Windows 10 is going to steal OS X’s trackpad gestures

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Photo: Apple
Photo: Apple

One of the many, many things that Apple does right is trackpads. Not only is the trackpad hardware that Apple uses in the MacBook lineup the best in the world (seriously, I’ve never used a non-Apple trackpad that even came close), but the software backing it up is world-class.

A lot of that has to do with the library of consistent trackpad gestures Apple has built into OS X over the years. Compared to OS X, Windows feels downright schizophrenic when you’re using gestures. Sometimes they work, sometimes they don’t. But it now appears that Microsoft is putting an end to the trackpad schizophrenia by borrowing Apple’s approach to gestures.

New Macbook? Here Are Some Non-Obvious Trackpad Gestures You May Not Know About [OS X Tips]

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These are just the obvious ones.
These are just the obvious ones.

I’ve let friends borrow my Macbook when they come over to my place from time to time, and I’m still surprised by the way they don’t “get” the trackpad. Some of them look for the button to click, some want to know how to right click, and still others move the mouse cursor way over to the scroll bar area on the web browser, looking to move the page up or down.

So, I figured it might be time for a quick tip with some easy yet non-obvious Trackpad gestures that you can use if you’re new to the Macbook trackpad system, or if you just want to send to friends that continue to be baffled by the trackpad when they borrow your laptop.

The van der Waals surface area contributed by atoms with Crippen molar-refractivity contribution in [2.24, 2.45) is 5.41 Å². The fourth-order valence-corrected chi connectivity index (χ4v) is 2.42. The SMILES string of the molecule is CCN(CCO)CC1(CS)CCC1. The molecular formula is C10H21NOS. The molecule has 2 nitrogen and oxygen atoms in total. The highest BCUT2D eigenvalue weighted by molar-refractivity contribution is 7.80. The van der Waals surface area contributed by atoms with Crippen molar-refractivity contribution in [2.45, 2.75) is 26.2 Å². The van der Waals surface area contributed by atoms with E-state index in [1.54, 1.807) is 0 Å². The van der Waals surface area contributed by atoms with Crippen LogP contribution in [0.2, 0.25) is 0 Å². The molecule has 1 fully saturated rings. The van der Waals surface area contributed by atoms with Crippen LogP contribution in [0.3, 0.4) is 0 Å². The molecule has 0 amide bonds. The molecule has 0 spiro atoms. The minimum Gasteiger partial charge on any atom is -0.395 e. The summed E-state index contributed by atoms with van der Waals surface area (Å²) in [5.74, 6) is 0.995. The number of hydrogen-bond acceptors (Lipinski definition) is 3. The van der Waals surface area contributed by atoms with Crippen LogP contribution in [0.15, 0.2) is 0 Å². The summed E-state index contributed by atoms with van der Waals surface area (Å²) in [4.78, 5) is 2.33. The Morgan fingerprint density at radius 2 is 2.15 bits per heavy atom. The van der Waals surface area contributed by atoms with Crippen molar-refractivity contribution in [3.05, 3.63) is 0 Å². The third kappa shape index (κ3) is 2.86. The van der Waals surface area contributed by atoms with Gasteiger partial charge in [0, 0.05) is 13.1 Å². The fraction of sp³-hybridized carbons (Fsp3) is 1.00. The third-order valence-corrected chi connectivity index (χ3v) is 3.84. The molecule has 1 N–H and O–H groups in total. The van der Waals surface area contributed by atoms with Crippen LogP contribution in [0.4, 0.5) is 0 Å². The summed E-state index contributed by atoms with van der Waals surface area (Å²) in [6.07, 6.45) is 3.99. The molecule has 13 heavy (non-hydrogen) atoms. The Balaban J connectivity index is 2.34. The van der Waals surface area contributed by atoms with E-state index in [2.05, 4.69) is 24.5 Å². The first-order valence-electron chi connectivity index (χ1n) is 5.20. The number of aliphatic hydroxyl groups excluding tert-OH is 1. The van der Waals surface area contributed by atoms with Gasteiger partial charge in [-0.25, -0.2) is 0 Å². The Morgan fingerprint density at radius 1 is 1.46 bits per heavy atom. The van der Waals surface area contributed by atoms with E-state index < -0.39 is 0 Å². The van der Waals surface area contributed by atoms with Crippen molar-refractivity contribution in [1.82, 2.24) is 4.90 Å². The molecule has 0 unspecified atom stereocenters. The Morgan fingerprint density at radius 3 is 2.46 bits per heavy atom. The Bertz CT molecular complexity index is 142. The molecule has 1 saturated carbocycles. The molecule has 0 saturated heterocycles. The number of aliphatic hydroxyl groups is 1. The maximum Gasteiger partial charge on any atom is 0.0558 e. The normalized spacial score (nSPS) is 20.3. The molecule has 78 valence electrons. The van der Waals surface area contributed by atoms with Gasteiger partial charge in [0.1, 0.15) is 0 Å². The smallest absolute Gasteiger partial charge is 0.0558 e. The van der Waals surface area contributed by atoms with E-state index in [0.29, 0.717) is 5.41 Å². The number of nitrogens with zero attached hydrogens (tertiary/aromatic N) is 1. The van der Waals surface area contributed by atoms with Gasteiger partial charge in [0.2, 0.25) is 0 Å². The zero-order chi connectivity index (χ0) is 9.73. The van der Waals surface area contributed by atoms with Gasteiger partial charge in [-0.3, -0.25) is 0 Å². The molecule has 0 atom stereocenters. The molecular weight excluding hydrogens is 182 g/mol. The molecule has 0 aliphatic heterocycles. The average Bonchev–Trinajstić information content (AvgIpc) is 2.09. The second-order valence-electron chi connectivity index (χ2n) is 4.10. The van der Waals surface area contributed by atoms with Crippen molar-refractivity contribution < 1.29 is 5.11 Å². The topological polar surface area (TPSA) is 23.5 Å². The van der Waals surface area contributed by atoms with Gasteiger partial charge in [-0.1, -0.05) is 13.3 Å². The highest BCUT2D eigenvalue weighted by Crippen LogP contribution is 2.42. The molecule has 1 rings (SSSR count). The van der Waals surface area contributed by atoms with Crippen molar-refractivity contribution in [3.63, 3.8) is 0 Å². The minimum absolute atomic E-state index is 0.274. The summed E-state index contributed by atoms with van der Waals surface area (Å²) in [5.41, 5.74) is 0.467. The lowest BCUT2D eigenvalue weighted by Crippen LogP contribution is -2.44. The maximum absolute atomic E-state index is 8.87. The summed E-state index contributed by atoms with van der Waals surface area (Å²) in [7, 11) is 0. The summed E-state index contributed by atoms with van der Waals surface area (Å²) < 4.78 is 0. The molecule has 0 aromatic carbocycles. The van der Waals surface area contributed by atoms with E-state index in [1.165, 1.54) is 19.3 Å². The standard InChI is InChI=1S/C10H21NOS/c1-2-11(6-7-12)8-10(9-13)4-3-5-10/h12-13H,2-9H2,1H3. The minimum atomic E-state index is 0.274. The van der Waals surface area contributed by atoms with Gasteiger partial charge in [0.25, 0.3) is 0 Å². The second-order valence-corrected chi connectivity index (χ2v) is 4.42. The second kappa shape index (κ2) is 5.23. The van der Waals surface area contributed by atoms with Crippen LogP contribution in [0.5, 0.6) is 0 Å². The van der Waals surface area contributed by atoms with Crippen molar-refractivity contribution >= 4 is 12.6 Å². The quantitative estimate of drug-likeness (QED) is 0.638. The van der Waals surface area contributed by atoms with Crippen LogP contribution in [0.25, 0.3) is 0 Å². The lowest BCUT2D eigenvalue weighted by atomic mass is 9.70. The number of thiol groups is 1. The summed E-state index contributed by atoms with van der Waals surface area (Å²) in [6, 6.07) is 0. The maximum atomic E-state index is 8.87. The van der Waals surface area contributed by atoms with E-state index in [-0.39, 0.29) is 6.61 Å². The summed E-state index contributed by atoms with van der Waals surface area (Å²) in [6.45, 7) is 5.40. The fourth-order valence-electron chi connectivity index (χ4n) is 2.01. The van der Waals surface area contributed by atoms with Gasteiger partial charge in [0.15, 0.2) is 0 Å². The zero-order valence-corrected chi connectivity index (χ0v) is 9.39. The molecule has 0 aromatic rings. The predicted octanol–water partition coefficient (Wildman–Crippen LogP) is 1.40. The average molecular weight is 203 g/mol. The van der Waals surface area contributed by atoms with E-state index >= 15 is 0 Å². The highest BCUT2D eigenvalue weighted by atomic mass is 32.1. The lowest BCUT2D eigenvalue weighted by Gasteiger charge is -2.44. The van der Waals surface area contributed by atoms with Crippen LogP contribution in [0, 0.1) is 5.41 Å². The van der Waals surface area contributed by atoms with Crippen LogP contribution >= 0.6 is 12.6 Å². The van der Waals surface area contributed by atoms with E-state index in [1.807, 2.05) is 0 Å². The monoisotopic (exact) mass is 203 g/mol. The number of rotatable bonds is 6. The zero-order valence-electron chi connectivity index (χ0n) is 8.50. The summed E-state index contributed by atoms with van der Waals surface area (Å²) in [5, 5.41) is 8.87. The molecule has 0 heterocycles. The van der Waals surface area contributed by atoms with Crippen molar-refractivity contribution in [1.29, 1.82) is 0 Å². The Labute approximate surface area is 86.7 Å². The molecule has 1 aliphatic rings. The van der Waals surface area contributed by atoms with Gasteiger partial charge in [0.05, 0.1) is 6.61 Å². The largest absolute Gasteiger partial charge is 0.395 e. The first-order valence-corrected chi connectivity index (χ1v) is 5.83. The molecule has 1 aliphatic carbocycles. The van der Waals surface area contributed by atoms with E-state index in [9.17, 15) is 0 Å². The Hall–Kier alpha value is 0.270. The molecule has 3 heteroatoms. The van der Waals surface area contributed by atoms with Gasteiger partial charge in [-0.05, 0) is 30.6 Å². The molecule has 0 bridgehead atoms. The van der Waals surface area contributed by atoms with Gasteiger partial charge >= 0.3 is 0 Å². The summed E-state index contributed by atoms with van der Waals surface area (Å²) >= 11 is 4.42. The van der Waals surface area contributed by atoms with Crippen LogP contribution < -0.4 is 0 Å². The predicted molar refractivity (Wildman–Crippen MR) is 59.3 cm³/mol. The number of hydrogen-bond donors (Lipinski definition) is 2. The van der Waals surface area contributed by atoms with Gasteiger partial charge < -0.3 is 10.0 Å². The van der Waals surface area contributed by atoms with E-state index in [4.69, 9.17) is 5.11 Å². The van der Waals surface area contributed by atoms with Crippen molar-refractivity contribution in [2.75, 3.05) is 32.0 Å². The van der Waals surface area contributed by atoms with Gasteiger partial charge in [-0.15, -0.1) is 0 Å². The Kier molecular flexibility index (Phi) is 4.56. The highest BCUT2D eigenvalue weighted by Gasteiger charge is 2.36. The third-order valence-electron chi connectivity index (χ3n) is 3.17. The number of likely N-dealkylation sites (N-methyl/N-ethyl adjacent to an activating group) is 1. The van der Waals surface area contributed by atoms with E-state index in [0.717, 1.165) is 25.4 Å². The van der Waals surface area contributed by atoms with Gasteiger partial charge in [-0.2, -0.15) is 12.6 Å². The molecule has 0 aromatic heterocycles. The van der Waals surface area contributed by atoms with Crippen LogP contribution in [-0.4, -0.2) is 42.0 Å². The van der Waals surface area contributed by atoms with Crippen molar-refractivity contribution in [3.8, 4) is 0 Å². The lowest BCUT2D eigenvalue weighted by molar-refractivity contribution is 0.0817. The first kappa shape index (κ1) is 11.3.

Sneak A Peek At Your Mail Or Messages List [iOS Tips]

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iOS 7 has brought some great new gestural support, like being able to swipe from the left side of the screen to go back a page in apps like Settings, Mail, and Safari.

Did you know, though, that you can use the same gesture to peek at your list of email or iMessages from within those specific apps? I didn’t either, so figured I’d pass it along to you.

Five Secret iOS Gestures You Need To Know About [Feature]

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Swipe, tap, repeat.
Swipe, tap, repeat.

The iPhone and iPad are magical devices because of one thing: the well-designed hardware and software works in conjunction to make everything just work. The iOS operating system is a thing of beauty, not least of which because there is so much to explore and learn about.

As a touch-based platform, iOS uses gestures like swipes and taps to let you control things with intuitive ease. However, there are bound to be less well-known gestural commands in such a complex set of software. Here are five of the better ones.